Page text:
Brilliant* first post!






*See post #15
post #18 of 28
"The pity of it is that then people expect to be able to get a free upgrade at 12 months."

Here's what's pitiful. After two years, when AT&T has recouped its so-called "subsidy," why does my monthly rate NOT GO DOWN??? Hmmmm.......

This subsidy-over-two-years scheme is obviously a sham , an out right lie , just a sneaky way to gouge us
post #19 of 28
Quote:
Originally Posted by willychu View Post

"The pity of it is that then people expect to be able to get a free upgrade at 12 months."

Here's what's pitiful. After two years, when AT&T has recouped its so-called "subsidy," why does my monthly rate NOT GO DOWN??? Hmmmm.......

This subsidy-over-two-years scheme is obviously a sham , an out right lie , just a sneaky way to gouge us

After they recoup their subsidy, they offer you a brand new opportunity to buy a new phone at a subsidized price.
post #20 of 28
Quote:
Originally Posted by samab View Post

After they recoup their subsidy, they offer you a brand new opportunity to buy a new phone at a subsidized price.

But if you want to keep your old phone, which is in theory paid for free and clear after two years, shouldn't your monthly rate go down?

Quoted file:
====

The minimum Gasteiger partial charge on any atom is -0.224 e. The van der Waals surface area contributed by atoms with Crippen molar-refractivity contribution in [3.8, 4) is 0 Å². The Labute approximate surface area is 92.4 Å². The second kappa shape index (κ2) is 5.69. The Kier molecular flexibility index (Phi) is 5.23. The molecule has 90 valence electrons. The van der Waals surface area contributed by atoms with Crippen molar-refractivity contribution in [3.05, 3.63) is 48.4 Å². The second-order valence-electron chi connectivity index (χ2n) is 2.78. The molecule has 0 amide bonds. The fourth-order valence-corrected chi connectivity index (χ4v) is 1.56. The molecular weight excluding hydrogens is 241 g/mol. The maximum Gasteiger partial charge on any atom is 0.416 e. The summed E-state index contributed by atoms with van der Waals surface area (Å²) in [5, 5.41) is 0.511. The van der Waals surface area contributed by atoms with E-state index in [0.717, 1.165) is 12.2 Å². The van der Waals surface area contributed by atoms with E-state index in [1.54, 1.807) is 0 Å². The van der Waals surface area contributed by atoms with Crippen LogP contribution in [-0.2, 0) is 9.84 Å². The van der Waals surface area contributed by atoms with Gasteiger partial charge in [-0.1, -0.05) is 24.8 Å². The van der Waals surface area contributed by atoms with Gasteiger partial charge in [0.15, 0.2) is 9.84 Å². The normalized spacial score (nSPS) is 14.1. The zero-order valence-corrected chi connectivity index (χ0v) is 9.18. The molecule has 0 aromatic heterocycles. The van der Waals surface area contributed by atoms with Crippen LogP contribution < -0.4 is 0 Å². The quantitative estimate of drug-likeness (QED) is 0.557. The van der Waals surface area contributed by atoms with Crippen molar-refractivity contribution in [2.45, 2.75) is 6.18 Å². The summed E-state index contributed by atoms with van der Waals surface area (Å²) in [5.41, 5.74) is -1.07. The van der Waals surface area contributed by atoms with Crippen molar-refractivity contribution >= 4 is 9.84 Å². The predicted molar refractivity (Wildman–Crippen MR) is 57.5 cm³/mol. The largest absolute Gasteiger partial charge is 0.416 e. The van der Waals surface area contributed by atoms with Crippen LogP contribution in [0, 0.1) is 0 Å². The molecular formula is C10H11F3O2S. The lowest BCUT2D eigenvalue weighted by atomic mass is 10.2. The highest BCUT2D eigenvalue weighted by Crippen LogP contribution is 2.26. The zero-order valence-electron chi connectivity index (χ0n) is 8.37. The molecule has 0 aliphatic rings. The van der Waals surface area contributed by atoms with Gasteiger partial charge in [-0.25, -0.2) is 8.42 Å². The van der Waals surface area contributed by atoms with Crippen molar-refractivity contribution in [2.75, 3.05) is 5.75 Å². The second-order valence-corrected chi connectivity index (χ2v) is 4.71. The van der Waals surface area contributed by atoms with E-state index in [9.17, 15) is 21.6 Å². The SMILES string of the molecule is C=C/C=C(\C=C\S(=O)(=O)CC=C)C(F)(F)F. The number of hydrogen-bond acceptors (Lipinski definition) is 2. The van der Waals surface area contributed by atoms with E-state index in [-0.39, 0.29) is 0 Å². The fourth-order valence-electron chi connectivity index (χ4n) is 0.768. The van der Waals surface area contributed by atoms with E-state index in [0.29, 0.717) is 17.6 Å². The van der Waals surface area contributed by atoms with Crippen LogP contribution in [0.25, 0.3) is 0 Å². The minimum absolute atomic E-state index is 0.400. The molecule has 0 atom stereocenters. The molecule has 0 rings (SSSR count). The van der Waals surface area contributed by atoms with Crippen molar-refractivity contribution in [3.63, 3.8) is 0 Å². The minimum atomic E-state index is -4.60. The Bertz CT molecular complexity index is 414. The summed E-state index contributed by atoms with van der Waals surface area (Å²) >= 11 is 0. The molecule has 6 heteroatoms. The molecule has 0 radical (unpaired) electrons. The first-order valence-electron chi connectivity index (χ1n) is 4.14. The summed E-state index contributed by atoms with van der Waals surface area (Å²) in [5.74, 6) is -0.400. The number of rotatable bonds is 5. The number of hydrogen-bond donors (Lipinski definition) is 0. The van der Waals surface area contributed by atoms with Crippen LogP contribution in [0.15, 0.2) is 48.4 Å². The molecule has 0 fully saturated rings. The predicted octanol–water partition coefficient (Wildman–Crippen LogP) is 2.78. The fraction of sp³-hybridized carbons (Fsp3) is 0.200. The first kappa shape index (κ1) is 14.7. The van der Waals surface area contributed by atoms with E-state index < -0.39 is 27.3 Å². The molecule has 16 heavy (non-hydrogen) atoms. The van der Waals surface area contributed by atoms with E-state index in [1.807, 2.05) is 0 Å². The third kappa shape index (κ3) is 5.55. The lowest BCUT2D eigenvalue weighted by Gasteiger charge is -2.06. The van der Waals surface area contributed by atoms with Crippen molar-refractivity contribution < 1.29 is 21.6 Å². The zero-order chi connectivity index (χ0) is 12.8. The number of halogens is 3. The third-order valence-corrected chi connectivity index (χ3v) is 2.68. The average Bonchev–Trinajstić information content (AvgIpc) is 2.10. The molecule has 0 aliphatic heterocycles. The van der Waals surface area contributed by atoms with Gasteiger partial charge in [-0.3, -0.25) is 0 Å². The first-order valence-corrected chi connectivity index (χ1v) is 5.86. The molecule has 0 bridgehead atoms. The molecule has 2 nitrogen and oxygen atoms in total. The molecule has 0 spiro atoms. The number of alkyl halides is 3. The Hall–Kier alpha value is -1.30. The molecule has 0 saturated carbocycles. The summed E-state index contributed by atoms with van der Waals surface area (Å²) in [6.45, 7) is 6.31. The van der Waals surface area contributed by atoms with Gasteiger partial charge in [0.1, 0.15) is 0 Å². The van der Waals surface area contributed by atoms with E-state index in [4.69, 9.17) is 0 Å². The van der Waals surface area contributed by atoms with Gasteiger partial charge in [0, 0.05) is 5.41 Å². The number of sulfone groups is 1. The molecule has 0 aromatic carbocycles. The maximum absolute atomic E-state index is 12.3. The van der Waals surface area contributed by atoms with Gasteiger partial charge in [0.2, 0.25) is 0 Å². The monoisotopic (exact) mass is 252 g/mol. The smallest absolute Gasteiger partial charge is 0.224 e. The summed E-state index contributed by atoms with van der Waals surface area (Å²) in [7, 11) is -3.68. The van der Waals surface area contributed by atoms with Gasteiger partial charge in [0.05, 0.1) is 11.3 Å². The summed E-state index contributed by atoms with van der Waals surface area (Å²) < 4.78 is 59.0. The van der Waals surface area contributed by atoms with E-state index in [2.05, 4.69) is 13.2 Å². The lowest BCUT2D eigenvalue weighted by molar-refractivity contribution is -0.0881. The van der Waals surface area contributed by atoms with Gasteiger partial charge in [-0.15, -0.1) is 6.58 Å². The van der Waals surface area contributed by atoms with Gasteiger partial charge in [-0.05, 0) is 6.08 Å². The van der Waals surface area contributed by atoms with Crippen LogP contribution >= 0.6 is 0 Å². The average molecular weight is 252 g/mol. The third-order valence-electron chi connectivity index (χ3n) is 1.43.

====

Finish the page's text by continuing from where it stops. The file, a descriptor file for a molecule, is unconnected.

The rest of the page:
I tell you, this whole concept of paying back AT&T's subsidy over two years is a farce . Before the two years are up, AT&T certainly keeps close accounting of how much of this "subsidy" you have paid back to see when you qualify for a newly subsidized phone, but after two years, why does this "subsidy" continue??? What are you subsidizing now, other than AT&T's coffers?
post #21 of 28
Quote:
Originally Posted by samab View Post

You do realize that there are $1.405 billion in deferred revenue for the quarter.

Last chart:

http://www.apple.com/pr/library/2009/07/21results.html

$1.689 billion + $1.405 billion = $3.094 billion / 5.208 million iphones = $594.09 per iphone.

Yes, there is the deferred revenue, but I don't think that you can just add that in to the numerator and result in $595 per phone.

You see underlying the "recognized" revenue number includes deferred revenue from earlier periods. For simplicity I've chosen to assume they cancel each other out.

I think it's great that Apple can make a superior product and make good money. What I'm tired of is the straw argument that ATT is not making enough money because they have to subsidize. They outlay 100 to 400 and then get a buyer to put in another 2400 (roughly) over two years and still manage a net 10% profit. Sounds pretty good for a commodity service.

Brilliant!
post #22 of 28
Optus here had a similar report 9 months ago after the first iPhone 3G. It basically said how much money they'd lost by subsidising the iPhone, but that they expected it to be made up.

That, of course, was not a "hope" but a guaranteed result... it just wasn't reported that way. And at the end of the financial year the report was that they had increased numbers of subscribers with increased spending and overall a better financial position through their high subsidies of the phone... a very good result.

(Optus sold the high end iPhone for US$140 on a US$50/mth plan, free on higher plans).

Quote:
Originally Posted by willychu View Post

"The pity of it is that then people expect to be able to get a free upgrade at 12 months."